The letter in question, signed ‘Returned Soldier’ wanted to know why Sterling had not been invited to a recent function for returned men. There was a clear inference that his absence was a sleight to the returned Catholics in the district:

Kindly allow me to inquire through your valuable columns of those responsible for the Returned Soldiers’ Smoke Night, why the Rev Father Stirling’s name was omitted from the invitation list. He is as much a returned soldier as any of us and his non-inclusion was keenly felt by at least the Catholics present.

The event had been held in the Shire Hall on Thursday 25/4/18 and the report in the local paper on 1/5/18 indicated that … nearly 100 local and district residents’ received invitations.

There was a letter in response from the local branch of the Returned Soldiers’ League published in the paper on 3/5/18 which argued that there had been a direction from the State Executive of the organisation that … troopship chaplains are not eligible for membership of the Returned Soldiers’ League and are not classed as returned soldiers by the Defence Department. The letter continued that as there were limited places it was not possible to include Fr Sterling. There are at least two possible interpretations here. One is that the local committee, acting neutrally, was merely applying the letter of the law. The second is that it was exploiting a technicality to exclude Fr Sterling from attending and, at the same time, intimate that his service with the AIF had not been all that significant. It, effectively, did not rate. The significance of the second interpretation will become clearer later. Certainly, there were some in the local community keen to minimise and denigrate Sterling’s service as a chaplain with the AIF

Intensified attacks on Fr Sterling

The third episode also involves Fr Sterling. From the end of 1918 through to the first part of 1919 there was an extended series of ‘welcome homes’ to local men returning from the War. They were written up in the local paper. Typically, they were hosted by a local dignitary, often the local councillor and invariably a recognised Imperial Loyalist. The conventional patriotic sentiments were always evident.

However, the welcome home staged at Stacey’s Bridge on Friday 10 January 1919 was definitely not in the normal style. It was reported at length in the Gippsland Standard and Alberton Shire Representative on 17/1/19. This report itself prompted a series of animated letters to the editor over the next few weeks. There were several highly divisive issues on show and the degree of hostility evident is revealing. It points to major fault lines in the local community.

The actual welcome at Stacey’s Bridge was put on for two sergeants – John Cantwell and Aloysius Cotter – and a stoker from the RAN named McKenzie. The two sergeants had survived the full war. They were part of the original group of 4 men from Stacey’s Bridge that left from the Alberton Train Station in September 1914. The original four men were Cantwell, Cotter and also Patrick Sexton and John Babington. Cantwell and Cotter made it through the War and were at this reception. Sexton was killed in April 1918. Babington was not finally discharged until October 1919. Of the four from Stacey’s Bridge who enlisted in September 1914, three were Catholics – Babington was Presbyterian – and it appears that this Catholic background was the distinguishing characteristic of the welcome home.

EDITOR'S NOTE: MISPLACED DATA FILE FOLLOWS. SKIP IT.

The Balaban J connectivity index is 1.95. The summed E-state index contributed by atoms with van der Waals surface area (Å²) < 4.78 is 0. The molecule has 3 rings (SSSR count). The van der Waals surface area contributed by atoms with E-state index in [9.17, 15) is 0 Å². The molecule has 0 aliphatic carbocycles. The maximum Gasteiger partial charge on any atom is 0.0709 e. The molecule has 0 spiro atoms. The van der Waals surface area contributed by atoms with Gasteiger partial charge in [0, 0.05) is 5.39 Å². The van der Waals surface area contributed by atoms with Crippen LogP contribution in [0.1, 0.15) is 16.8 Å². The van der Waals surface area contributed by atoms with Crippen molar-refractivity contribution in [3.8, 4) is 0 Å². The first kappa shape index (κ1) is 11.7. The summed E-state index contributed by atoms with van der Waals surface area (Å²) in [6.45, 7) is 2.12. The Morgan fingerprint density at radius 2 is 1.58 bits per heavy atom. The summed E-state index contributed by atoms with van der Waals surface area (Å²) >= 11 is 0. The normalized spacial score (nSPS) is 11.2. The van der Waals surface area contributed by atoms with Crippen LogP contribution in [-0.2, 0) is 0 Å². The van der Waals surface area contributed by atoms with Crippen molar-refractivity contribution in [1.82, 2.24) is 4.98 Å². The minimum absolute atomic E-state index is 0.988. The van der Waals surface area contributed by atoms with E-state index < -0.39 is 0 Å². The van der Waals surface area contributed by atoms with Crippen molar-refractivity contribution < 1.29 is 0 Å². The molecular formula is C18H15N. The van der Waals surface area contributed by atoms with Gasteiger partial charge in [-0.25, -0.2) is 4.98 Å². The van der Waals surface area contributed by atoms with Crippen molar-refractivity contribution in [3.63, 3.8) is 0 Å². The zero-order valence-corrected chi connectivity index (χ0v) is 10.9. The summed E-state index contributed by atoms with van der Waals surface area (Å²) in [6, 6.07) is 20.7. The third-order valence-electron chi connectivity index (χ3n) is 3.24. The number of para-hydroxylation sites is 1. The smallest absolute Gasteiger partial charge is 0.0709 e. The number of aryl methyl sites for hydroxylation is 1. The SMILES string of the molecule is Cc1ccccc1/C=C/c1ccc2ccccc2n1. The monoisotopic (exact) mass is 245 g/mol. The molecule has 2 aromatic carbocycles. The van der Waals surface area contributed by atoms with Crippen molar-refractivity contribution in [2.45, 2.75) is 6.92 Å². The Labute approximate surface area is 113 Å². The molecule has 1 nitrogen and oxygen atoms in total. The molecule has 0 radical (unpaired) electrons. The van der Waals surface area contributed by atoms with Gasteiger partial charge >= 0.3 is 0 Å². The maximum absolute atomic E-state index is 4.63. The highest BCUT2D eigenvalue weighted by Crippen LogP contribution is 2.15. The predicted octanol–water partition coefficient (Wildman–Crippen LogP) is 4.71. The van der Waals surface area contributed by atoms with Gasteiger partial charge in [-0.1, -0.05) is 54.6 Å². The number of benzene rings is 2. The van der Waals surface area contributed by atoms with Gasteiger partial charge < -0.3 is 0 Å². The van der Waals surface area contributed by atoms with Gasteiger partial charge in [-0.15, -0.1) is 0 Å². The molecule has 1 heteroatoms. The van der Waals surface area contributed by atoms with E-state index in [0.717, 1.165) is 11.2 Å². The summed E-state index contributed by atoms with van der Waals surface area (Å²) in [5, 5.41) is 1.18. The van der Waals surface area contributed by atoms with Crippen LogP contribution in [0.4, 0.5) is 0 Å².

It was a very large community gathering. The paper reported that some 300 people attended the reception and there were at least 3 local councillors present: McLeod, McGalliard and Barry. The focus of the report however was on the comments made by Fr Sterling.

Fr Patrick Francis Sterling was thirty-seven at the time. As already noted, he had been born in Ireland – Thurles – and his mother as next of kin was still living in Borrisokane, County Tipperary. He had been serving in the parish at Yarram for two years when, in October 1916, he applied for and was given a commission as a captain in the AIF and served as a chaplain until April 1917. In that time he served on ships transporting troops to and from the UK. It was not a long period of service; but he obviously did have experience in the AIF and he could claim to speak with some authority.

Father Sterling’s speech is all the more interesting for what was not said, very deliberately not said. In fact, as reported by the paper, he began by stating that he regretted that he … could not do justice to the occasion by speaking exactly what he felt … because … if he did he ran a big risk of getting six months in jail.

By this point, Catholics had had to develop a particular perspective on the War. They were reluctant to support the claim that the War had been fought to preserve the integrity and supremacy of the British Empire. After all, as they saw it, the Empire was the core problem in Ireland. Yet uncompromising and total dedication to the Empire had been one of the constant themes hammered home in Australia throughout the War and well before it. In the popular mind, the defence of the Empire was a given – even a God-given reality. Moreover, 300,000 thousand Australians had enlisted in the AIF – including many from an Irish Catholic background – to defend the Empire. So there was this fundamental dilemma for many Catholics: how to bypass or downplay the issue of Imperial loyalty – and avoid being seen as pro-British – while at the same time honouring the achievements, sacrifices and unique character of all the Australians who had enlisted.

On this occasion, it is clear that Sterling opted for a pro-Australian and anti-British position. Of course, his comments are being reported to us by the local paper and they may have been coloured by the editor; but they certainly do suggest that Sterling was not being as pro-British and pro-Empire as the times demanded.